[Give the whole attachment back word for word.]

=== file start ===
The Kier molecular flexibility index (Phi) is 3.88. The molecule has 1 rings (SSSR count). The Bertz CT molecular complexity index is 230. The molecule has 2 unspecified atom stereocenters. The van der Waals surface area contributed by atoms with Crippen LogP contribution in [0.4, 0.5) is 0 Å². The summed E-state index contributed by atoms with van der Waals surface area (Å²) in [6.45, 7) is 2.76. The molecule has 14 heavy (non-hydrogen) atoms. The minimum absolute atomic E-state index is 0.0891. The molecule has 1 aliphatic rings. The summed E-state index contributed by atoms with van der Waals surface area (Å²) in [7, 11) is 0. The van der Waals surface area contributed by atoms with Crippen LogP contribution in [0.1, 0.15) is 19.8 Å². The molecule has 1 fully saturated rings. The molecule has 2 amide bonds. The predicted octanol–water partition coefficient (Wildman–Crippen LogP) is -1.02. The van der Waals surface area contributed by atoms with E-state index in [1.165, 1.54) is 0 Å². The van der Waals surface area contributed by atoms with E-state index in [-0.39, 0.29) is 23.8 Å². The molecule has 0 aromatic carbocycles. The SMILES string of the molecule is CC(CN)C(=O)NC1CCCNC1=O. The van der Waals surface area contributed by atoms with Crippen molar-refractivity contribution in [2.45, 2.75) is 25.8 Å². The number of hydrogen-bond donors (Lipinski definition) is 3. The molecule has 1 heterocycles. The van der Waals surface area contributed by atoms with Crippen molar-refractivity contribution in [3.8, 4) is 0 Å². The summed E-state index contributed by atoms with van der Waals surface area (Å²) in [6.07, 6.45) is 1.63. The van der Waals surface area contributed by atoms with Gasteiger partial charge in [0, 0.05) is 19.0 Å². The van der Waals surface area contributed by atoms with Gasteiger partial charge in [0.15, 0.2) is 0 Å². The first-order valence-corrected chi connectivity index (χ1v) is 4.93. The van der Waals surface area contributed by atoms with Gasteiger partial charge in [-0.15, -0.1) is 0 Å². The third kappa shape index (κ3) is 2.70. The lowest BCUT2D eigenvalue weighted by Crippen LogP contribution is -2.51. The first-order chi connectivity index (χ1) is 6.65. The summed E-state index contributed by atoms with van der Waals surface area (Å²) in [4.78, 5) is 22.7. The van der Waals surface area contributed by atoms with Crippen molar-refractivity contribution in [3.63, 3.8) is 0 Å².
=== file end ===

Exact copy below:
The Kier molecular flexibility index (Phi) is 3.88. The molecule has 1 rings (SSSR count). The Bertz CT molecular complexity index is 230. The molecule has 2 unspecified atom stereocenters. The van der Waals surface area contributed by atoms with Crippen LogP contribution in [0.4, 0.5) is 0 Å². The summed E-state index contributed by atoms with van der Waals surface area (Å²) in [6.45, 7) is 2.76. The molecule has 14 heavy (non-hydrogen) atoms. The minimum absolute atomic E-state index is 0.0891. The molecule has 1 aliphatic rings. The summed E-state index contributed by atoms with van der Waals surface area (Å²) in [7, 11) is 0. The van der Waals surface area contributed by atoms with Crippen LogP contribution in [0.1, 0.15) is 19.8 Å². The molecule has 1 fully saturated rings. The molecule has 2 amide bonds. The predicted octanol–water partition coefficient (Wildman–Crippen LogP) is -1.02. The van der Waals surface area contributed by atoms with E-state index in [1.165, 1.54) is 0 Å². The van der Waals surface area contributed by atoms with E-state index in [-0.39, 0.29) is 23.8 Å². The molecule has 0 aromatic carbocycles. The SMILES string of the molecule is CC(CN)C(=O)NC1CCCNC1=O. The van der Waals surface area contributed by atoms with Crippen molar-refractivity contribution in [2.45, 2.75) is 25.8 Å². The number of hydrogen-bond donors (Lipinski definition) is 3. The molecule has 1 heterocycles. The van der Waals surface area contributed by atoms with Crippen molar-refractivity contribution in [3.8, 4) is 0 Å². The summed E-state index contributed by atoms with van der Waals surface area (Å²) in [6.07, 6.45) is 1.63. The van der Waals surface area contributed by atoms with Gasteiger partial charge in [0, 0.05) is 19.0 Å². The van der Waals surface area contributed by atoms with Gasteiger partial charge in [0.15, 0.2) is 0 Å². The first-order valence-corrected chi connectivity index (χ1v) is 4.93. The van der Waals surface area contributed by atoms with Gasteiger partial charge in [-0.15, -0.1) is 0 Å². The third kappa shape index (κ3) is 2.70. The lowest BCUT2D eigenvalue weighted by Crippen LogP contribution is -2.51. The first-order chi connectivity index (χ1) is 6.65. The summed E-state index contributed by atoms with van der Waals surface area (Å²) in [4.78, 5) is 22.7. The van der Waals surface area contributed by atoms with Crippen molar-refractivity contribution in [3.63, 3.8) is 0 Å².